Yes; at the moment I am playing out in clubs using Ableton Live and the Akai MPC40. When I started I played live sets of only my own songs, so I know this program and gear inside and out. This year I’ll stick to DJ’ing while I work on a live concept involving Fiora and guest session musicians. A live drummer is very important to me, while also working in LinnDrum samples, etc. I want to play some synths, but it’s all in the works still because it’s very important to me to find magic that you can really feel when it all comes together onstage. But for now I’m using a Max4Live patch—a version of Isotonik by Darren Cowley he customized for my needs—though one day I might be switching to CDJs because I like the idea of traveling with two USB sticks only.
Are there special ways you prepare edits and clips when you take material from studio to stage?
The main problem with the album is, it’s not really club music because it’s too slow or too pop, so I will probably create my own edits and remixes to play in my sets. The disadvantage of using Ableton for DJ’ing is you have to warp them all through, which takes a lot of time, unless you have only tech-house tracks where recognition works well upfront. I don’t try to prepare myself too much. I have my favorite tunes of the moment and I know what works better at a festival vs. a small club.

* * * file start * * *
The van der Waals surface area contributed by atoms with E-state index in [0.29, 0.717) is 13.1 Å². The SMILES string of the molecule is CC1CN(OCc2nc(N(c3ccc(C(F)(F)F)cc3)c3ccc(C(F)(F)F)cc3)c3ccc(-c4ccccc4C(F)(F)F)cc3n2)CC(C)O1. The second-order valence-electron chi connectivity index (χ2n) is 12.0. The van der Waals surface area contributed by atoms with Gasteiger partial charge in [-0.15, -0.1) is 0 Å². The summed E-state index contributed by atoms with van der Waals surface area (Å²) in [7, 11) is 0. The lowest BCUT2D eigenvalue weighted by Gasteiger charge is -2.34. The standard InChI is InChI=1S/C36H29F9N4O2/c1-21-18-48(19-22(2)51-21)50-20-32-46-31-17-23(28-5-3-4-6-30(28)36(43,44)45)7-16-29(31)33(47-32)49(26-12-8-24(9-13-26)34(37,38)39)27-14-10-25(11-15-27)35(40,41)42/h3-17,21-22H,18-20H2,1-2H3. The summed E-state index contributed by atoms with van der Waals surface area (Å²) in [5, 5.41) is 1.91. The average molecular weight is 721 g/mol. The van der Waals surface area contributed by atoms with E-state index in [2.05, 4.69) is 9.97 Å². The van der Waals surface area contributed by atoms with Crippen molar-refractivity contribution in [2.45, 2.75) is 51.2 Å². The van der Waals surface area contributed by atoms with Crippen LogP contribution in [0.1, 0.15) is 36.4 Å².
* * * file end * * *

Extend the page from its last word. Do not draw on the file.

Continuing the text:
Are there ways your time in the studio influenced what you’re playing now, and ways what you’re playing now might influence future productions?
What happened after I worked on the album is I realized I want to look more into producing, sitting in the studio with others instead of being onstage. As much as I love deep house and U.K. garage, suddenly everything sounded the same for a while and I got excited for pop music and creating my own version of pop music. But everything goes up and down and once in the studio for a while I can look forward to DJ sets again. It’s about keeping the balance of both worlds.
Tony Ware is a writer and editor based outside Washington, D.C.